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Mycoplasma pulmonis UAB CTIP

Agent of the Murine Respiratory Mycoplasmosis

General information about Mycoplasmas

Mycoplasma pulmonis is a pathogenic bacterium which causes infections in mice and rats. This species belongs to the group of mycoplasmas sensu lato, or Mollicutes (“soft skin”), bacteria which are characterized by the absence of a cell wall. The Mollicutes (about 200 species) are rooted in the bacterial taxon of Gram-positive bacteria with low G+C content, or Firmicutes (“hard skin”), which possess a thick cell wall. The loss of this cell wall is thus a derived character state for Mollicutes, which, within the Firmicutes, are related to the Clostridia and the Bacilli. These last two groups are probably paraphyletic.

Mycoplasmas are also noteworthy because of the small size of their cells (0.2 to 0.3 micrometers) and of their genomes (from 0.6 to 1.4 Mb). They are considered to be the smallest organisms which are capable of independent replication, and are therefore studied as a model for a “minimal cell”. This is notably the case of Mycoplasma genitalium : its 580 kb genome (the smallest known except for those of viruses) was the second bacterial genome to be sequenced. Reductive evolution of mycoplasmal genomes seems to have occurred several times, and to have been very rapid.

Because of their reduced genome size, and also their clinical and veterinary importance, the mycoplasmas have received much attention from sequencing centers : more genomes have been entirely sequenced in this group than in any other group. As of Spring 2005, the genomic sequences of Mycoplasma gallisepticum, M. genitalium, M. hyopneumoniae, M. mobile, M. mycoides, M. penetrans., M. pneumoniae, M. pulmonis, Mesoplasma florum, Ureaplasma urealyticum/parvum, Phytoplasma asteris are available (see references), and many others genomes are in the process of being sequenced. The genomic sequences of the Mollicutes have a remarkably low G+C% (M. pulmonis has a G+C% of only 26,6% and U. parvum holds the record for bacteria with a value of 25.5%). The genus Mycoplasma is also unusual in its variation of the genetic code : the nonsense codon UGA codes for tryptophan, a change which could be related to the low G+C content (alternative to Trp codon UGG).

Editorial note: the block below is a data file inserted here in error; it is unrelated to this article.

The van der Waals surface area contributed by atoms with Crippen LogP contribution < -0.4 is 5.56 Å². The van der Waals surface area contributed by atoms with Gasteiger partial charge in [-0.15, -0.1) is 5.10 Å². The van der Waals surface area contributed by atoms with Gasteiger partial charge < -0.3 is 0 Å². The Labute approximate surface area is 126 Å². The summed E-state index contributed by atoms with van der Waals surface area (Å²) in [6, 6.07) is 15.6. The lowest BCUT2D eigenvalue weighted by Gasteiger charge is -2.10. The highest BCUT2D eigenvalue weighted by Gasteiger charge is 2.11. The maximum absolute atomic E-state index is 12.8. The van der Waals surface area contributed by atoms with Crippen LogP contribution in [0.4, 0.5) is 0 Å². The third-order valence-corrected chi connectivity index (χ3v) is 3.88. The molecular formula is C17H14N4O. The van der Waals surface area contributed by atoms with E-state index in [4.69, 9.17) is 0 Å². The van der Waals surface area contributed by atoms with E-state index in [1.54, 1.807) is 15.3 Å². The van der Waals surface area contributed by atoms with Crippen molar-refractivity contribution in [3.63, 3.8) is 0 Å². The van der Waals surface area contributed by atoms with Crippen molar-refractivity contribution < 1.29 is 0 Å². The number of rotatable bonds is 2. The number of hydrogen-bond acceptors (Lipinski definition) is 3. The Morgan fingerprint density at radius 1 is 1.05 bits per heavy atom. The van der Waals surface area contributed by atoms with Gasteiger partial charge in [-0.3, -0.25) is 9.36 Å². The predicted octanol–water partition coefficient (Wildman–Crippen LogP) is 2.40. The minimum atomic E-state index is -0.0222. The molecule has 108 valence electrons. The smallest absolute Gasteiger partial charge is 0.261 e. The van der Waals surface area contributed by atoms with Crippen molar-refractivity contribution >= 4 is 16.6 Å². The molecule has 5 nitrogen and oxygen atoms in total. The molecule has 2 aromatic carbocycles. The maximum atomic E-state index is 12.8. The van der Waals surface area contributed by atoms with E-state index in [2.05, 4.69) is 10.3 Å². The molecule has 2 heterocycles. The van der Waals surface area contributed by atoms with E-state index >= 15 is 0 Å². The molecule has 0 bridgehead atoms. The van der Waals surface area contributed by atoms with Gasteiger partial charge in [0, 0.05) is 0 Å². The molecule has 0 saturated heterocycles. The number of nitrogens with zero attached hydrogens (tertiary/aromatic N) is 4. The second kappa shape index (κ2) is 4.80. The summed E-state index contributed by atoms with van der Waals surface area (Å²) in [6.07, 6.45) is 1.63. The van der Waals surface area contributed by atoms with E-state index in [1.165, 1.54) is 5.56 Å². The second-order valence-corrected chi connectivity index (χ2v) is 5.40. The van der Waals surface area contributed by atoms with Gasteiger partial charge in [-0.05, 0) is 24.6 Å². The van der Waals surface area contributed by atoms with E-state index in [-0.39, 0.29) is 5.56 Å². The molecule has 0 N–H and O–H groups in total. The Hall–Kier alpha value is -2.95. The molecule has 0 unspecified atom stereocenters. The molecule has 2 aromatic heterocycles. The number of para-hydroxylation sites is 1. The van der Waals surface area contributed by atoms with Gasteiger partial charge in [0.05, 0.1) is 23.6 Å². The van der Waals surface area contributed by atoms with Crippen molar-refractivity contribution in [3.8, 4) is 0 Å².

JPG - 10.9 kb
Mycoplasma pulmonis : picture kindly provided by Dr. Warren L. Simmons and Dr. Kevin Dybvig, Department of Genetics, University of Alabama at Birmingham (USA)

The reduction in size of mycoplasmal genomes is thought to be related to the life style of these bacteria, in close contact with their host. They are either commensals or pathogens, some of which arefacultative intracellular parasites. They are found in both animals (including humans and insects) and plants (Spiroplasmas and Phytoplasmas). The adoption of an parasitic life style, based on harnessing of the resources of the host cell, means that numerous metabolic functions are no longer needed. Mycoplasmas synthesize indeed few precursors de novo, and the loss of genes for numerous biosynthetic pathways has been noted in the genomes of the mycoplasmas that have been sequenced to date. The majority of mycoplasmas have less than 1000 genes. M. pulmonis, for example, has only 782 genes, compared with 4,100 for the related firmicute bacterium Bacillus subtilis. The loss of the cell wall may also be related to intracellular endoparasitism.